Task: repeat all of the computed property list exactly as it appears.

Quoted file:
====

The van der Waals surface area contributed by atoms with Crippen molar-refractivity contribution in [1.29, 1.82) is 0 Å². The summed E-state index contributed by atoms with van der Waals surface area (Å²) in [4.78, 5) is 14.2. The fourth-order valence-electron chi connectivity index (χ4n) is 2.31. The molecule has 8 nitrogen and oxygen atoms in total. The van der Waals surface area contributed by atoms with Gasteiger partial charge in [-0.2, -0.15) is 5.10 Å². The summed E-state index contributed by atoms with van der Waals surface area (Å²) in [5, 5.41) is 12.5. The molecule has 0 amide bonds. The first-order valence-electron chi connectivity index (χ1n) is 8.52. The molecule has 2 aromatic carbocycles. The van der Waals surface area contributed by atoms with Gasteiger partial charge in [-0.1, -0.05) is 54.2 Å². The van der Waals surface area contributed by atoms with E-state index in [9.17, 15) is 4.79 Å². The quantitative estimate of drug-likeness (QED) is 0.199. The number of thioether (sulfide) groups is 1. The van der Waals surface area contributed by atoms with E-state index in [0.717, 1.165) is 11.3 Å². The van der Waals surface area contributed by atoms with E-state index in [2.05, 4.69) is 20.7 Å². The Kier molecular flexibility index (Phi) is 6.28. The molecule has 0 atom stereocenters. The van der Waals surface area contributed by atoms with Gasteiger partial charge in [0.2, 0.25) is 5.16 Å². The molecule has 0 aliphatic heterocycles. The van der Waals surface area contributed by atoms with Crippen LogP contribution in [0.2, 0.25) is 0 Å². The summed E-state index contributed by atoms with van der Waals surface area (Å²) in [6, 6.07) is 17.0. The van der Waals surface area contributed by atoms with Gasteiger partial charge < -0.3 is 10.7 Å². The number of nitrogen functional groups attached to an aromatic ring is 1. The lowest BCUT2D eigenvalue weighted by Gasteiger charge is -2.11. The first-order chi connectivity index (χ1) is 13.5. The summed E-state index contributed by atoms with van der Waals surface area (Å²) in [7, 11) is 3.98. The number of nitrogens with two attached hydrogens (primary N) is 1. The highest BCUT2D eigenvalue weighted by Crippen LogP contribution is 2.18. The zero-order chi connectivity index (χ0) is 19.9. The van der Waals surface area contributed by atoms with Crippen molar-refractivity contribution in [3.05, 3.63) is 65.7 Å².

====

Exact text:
The van der Waals surface area contributed by atoms with Crippen molar-refractivity contribution in [1.29, 1.82) is 0 Å². The summed E-state index contributed by atoms with van der Waals surface area (Å²) in [4.78, 5) is 14.2. The fourth-order valence-electron chi connectivity index (χ4n) is 2.31. The molecule has 8 nitrogen and oxygen atoms in total. The van der Waals surface area contributed by atoms with Gasteiger partial charge in [-0.2, -0.15) is 5.10 Å². The summed E-state index contributed by atoms with van der Waals surface area (Å²) in [5, 5.41) is 12.5. The molecule has 0 amide bonds. The first-order valence-electron chi connectivity index (χ1n) is 8.52. The molecule has 2 aromatic carbocycles. The van der Waals surface area contributed by atoms with Gasteiger partial charge in [-0.1, -0.05) is 54.2 Å². The van der Waals surface area contributed by atoms with E-state index in [9.17, 15) is 4.79 Å². The quantitative estimate of drug-likeness (QED) is 0.199. The number of thioether (sulfide) groups is 1. The van der Waals surface area contributed by atoms with E-state index in [0.717, 1.165) is 11.3 Å². The van der Waals surface area contributed by atoms with E-state index in [2.05, 4.69) is 20.7 Å². The Kier molecular flexibility index (Phi) is 6.28. The molecule has 0 atom stereocenters. The van der Waals surface area contributed by atoms with Gasteiger partial charge in [0.2, 0.25) is 5.16 Å². The molecule has 0 aliphatic heterocycles. The van der Waals surface area contributed by atoms with Crippen LogP contribution in [0.2, 0.25) is 0 Å². The summed E-state index contributed by atoms with van der Waals surface area (Å²) in [6, 6.07) is 17.0. The van der Waals surface area contributed by atoms with Gasteiger partial charge < -0.3 is 10.7 Å². The number of nitrogen functional groups attached to an aromatic ring is 1. The lowest BCUT2D eigenvalue weighted by Gasteiger charge is -2.11. The first-order chi connectivity index (χ1) is 13.5. The summed E-state index contributed by atoms with van der Waals surface area (Å²) in [7, 11) is 3.98. The number of nitrogens with two attached hydrogens (primary N) is 1. The highest BCUT2D eigenvalue weighted by Crippen LogP contribution is 2.18. The zero-order chi connectivity index (χ0) is 19.9. The van der Waals surface area contributed by atoms with Crippen molar-refractivity contribution in [3.05, 3.63) is 65.7 Å².